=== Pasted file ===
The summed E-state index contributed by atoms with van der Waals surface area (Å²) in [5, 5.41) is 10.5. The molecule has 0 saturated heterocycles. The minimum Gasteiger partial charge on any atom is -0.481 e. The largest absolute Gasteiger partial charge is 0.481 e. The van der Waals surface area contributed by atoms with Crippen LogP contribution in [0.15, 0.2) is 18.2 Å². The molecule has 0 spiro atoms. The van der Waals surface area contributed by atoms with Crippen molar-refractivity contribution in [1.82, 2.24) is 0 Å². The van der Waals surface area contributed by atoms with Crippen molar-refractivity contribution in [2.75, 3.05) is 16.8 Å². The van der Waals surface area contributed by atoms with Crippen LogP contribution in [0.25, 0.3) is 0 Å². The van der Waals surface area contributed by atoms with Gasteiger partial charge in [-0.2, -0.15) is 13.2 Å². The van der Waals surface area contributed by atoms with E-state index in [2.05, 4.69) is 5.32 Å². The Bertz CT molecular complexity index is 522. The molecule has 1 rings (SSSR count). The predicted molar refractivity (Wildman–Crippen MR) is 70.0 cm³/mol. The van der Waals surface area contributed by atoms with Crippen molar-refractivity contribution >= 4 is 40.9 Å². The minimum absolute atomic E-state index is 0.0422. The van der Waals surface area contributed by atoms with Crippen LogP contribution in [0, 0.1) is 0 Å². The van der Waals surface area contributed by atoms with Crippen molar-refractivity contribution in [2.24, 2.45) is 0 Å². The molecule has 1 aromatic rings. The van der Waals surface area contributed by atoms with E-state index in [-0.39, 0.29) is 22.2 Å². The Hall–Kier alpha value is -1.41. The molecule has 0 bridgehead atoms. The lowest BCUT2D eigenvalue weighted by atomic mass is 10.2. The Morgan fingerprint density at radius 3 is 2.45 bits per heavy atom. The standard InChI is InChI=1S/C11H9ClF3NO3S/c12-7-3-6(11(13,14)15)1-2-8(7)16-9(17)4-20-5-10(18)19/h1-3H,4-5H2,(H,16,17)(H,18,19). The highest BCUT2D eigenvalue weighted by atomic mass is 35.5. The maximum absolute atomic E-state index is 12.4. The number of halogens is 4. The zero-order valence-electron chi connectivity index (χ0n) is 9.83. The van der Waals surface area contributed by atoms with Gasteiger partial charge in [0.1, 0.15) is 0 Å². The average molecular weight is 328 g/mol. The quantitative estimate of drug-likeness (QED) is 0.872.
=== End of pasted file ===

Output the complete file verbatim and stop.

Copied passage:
The summed E-state index contributed by atoms with van der Waals surface area (Å²) in [5, 5.41) is 10.5. The molecule has 0 saturated heterocycles. The minimum Gasteiger partial charge on any atom is -0.481 e. The largest absolute Gasteiger partial charge is 0.481 e. The van der Waals surface area contributed by atoms with Crippen LogP contribution in [0.15, 0.2) is 18.2 Å². The molecule has 0 spiro atoms. The van der Waals surface area contributed by atoms with Crippen molar-refractivity contribution in [1.82, 2.24) is 0 Å². The van der Waals surface area contributed by atoms with Crippen molar-refractivity contribution in [2.75, 3.05) is 16.8 Å². The van der Waals surface area contributed by atoms with Crippen LogP contribution in [0.25, 0.3) is 0 Å². The van der Waals surface area contributed by atoms with Gasteiger partial charge in [-0.2, -0.15) is 13.2 Å². The van der Waals surface area contributed by atoms with E-state index in [2.05, 4.69) is 5.32 Å². The Bertz CT molecular complexity index is 522. The molecule has 1 rings (SSSR count). The predicted molar refractivity (Wildman–Crippen MR) is 70.0 cm³/mol. The van der Waals surface area contributed by atoms with Crippen molar-refractivity contribution >= 4 is 40.9 Å². The minimum absolute atomic E-state index is 0.0422. The van der Waals surface area contributed by atoms with Crippen LogP contribution in [0, 0.1) is 0 Å². The van der Waals surface area contributed by atoms with Crippen molar-refractivity contribution in [2.24, 2.45) is 0 Å². The molecule has 1 aromatic rings. The van der Waals surface area contributed by atoms with E-state index in [-0.39, 0.29) is 22.2 Å². The Hall–Kier alpha value is -1.41. The molecule has 0 bridgehead atoms. The lowest BCUT2D eigenvalue weighted by atomic mass is 10.2. The Morgan fingerprint density at radius 3 is 2.45 bits per heavy atom. The standard InChI is InChI=1S/C11H9ClF3NO3S/c12-7-3-6(11(13,14)15)1-2-8(7)16-9(17)4-20-5-10(18)19/h1-3H,4-5H2,(H,16,17)(H,18,19). The highest BCUT2D eigenvalue weighted by atomic mass is 35.5. The maximum absolute atomic E-state index is 12.4. The number of halogens is 4. The zero-order valence-electron chi connectivity index (χ0n) is 9.83. The van der Waals surface area contributed by atoms with Gasteiger partial charge in [0.1, 0.15) is 0 Å². The average molecular weight is 328 g/mol. The quantitative estimate of drug-likeness (QED) is 0.872.